Despite being late to the party, a Georgia legislator has introduced an amendment to the constitution that would expand options for gambling within the state to horse racing and casinos. With the tax revenue from such gaming, the state would be able to provide additional funds to the HOPE scholarship program as well as the Pre-K program, with estimates as high as $250 million each year from just one destination casino. The bill has been introduced too late for the current session but has time to become a topic of discussion.
The new bill is currently sponsored by Ron Stephens, the Economic Development and Tourism Chairman. If passed, the bill would allow the officials over the Georgia Lottery to approve the construction of as many as six casinos within the state. The estimations for the project by a potential gaming company backer have reached the $1 billion investment mark and could create as many as 100,000 construction jobs as well as 10,000 permanent jobs when the casino facility opens.
Stephens would like to see a new casino be placed at Hutchinson Island which is the convention area of Savannah. However, the new legislation was introduced too late for a vote this year based on the procedures of the General Assembly. The current session will end on April 2nd and Stephens has stated he wants to give the opponents of his bill time to find any flaws and then fix such items, negotiating an agreement to see the casino come to fruition.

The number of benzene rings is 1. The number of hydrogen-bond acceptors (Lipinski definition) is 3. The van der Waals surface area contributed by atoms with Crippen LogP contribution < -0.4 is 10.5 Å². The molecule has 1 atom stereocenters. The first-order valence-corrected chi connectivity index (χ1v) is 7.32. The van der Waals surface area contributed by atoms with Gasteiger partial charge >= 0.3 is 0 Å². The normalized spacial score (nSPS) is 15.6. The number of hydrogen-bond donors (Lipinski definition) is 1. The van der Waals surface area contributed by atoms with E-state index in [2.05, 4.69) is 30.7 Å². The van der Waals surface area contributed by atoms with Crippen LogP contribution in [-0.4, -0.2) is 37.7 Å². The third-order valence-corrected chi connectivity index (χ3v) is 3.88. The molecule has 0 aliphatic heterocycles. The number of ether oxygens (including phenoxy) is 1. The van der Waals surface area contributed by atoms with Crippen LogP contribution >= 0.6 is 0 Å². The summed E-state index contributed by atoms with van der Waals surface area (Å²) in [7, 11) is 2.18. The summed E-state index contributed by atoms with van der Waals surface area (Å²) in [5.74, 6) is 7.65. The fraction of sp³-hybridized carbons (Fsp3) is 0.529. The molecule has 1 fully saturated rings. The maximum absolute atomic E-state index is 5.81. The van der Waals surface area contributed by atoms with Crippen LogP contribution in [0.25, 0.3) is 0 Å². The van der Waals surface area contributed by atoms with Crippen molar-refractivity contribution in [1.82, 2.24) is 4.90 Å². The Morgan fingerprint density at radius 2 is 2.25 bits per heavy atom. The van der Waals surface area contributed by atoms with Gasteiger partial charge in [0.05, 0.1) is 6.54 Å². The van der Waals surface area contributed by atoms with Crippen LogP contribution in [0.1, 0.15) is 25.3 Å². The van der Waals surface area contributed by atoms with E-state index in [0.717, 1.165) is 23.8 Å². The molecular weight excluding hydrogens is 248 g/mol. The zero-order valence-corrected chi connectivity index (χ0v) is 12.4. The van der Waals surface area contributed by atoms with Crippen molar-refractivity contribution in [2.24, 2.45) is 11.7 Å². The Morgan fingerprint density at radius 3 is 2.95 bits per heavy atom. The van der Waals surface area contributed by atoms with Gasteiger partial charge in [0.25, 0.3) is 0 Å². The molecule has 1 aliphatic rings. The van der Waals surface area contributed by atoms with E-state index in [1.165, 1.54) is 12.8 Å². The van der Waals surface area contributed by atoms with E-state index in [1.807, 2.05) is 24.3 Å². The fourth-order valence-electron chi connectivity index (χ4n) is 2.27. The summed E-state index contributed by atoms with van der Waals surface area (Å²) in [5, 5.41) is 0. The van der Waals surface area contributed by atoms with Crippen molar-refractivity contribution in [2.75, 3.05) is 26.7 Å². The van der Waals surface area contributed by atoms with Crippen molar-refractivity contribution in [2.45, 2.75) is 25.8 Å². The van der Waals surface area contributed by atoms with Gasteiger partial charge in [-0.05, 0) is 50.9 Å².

Several groups are likely to be opposed to the bill, such as conservative groups and churches. Back in January, bills were introduced into the House and Senate that would have permitting wagering on horse races and both groups worked to see the bills stopped in their tracks. These groups believe that such gaming will create crime and prey on the poor.
With the latest proposal by Stephens, tourists and convention participants will be the main draw, with supporters able to argue that Georgians will not be exploited. The plans also claim to have the ability to rehabilitate urban areas as well as reduce the crime rate in doing so.
Since the bill proposed by Stephens is an amendment to the constitution, it will require a vote by citizens to be passed into law. The proposal will be added to the ballot if two thirds of legislators vote to see the measure added.